Poland itself is likely to furnish food for a sensation before the year closes. Her patriots have been for months planning to commemorate this hundredth anniversary of the great partition by wearing mourning and abstaining from all festivities during twelve months. Gen. Gourko, the brutal Satrap of Poland, got the leading Polish nobles together at his New Year’s reception and brusquely advised them to give up their intentions of not dancing this year, “it would be better,” he said, “for you to dance of your own free will than that I should make you dance.”

The Poles are however, obstinately wearing black and avoiding social services, and as a consequence the stories of persecution, arrests and a wholesale reign of terror which cross the border are more distressing than ever.

Russia is at last reluctantly recognizing her powerlessness this year to do anything but fight the famine. Alll projected measures against the Jews and foreigners and what little remains of the Liberator Czar’s reformed institutions have been in definitely postponed, and by all officialdom has been set at work to keep the demon of starvation at bay. No news comes out save of hunger and pestilence punctuated with official piracy and emphasized by grave popular turbulence.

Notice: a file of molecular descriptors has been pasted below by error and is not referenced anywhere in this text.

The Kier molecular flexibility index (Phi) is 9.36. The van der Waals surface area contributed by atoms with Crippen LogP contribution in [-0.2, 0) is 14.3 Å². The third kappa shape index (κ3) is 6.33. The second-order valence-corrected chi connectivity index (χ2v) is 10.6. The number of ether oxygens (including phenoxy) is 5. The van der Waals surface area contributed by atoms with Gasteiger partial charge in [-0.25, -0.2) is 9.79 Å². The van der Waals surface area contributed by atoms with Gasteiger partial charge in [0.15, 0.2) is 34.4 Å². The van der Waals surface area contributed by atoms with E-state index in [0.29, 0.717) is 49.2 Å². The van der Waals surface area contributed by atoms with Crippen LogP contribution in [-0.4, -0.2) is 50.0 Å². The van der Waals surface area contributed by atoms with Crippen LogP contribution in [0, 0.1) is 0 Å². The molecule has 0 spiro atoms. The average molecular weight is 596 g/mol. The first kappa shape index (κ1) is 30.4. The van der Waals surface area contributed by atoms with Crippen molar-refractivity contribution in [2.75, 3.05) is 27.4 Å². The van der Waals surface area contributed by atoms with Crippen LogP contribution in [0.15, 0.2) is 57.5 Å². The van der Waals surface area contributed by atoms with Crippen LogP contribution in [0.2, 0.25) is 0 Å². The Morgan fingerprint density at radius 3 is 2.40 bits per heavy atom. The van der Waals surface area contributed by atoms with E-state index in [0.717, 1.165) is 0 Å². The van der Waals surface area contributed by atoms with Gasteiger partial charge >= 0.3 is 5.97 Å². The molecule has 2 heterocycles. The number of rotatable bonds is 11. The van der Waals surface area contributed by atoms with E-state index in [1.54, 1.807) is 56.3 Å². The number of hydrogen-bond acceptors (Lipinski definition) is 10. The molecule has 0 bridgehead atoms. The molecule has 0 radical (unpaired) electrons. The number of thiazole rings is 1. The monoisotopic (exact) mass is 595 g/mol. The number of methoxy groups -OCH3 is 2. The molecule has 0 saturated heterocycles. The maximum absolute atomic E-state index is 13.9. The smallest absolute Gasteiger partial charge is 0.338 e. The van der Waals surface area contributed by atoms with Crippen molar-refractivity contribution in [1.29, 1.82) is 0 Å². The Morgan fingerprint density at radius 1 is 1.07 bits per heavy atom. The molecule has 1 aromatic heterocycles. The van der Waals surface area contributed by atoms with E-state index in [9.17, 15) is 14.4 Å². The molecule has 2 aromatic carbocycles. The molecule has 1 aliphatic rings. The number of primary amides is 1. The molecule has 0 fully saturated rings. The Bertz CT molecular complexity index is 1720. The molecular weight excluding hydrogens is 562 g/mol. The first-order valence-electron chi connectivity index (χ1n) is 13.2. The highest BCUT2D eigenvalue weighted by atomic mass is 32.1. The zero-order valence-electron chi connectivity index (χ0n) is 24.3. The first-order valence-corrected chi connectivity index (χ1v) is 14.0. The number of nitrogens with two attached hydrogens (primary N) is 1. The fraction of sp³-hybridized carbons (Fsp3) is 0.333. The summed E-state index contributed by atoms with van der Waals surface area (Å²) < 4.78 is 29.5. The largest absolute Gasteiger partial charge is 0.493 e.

In France, accordingly, one hears very little now about Russian friendship, and nobody feels impelled to sing a Russian hymn. Paris has suddenly discovered that foreign politics are uninteresting and has concentrated her attention upon an amusing blackguard Deputy named Laur, who serves as the exiled Rochefort’s mouthpiece in the campaign of revolting defamation against Minister Constans. The whole episode is distinctly of an Elysee-Montmartre oder- that is to say, it couldn’t happen anywhere else than in Paris. It is only there that one has journals daily charging a Minister with unmentionable crimes and the Minister publicly thumping the head of the Deputy while he reiterates these charges in the Tribune. But perhaps even this is better business than subscribing to Russian loans.

Poor little Portugal, after prolonged wriggles and wry faces, has at last swallowed an ugly dose, and is openly discussing the necessity of selling some of her colonies. The fateful proposition has been made in the Cortes, and the newspapers are approving it. What makes this final sacrifice of dignity still more terrible to national contemplation is the abiding fear that it will be made in vain and that no buyers will appear. Unhappily, it seems rather more probable that the big States will now take what they want without mooting the question of payment at all.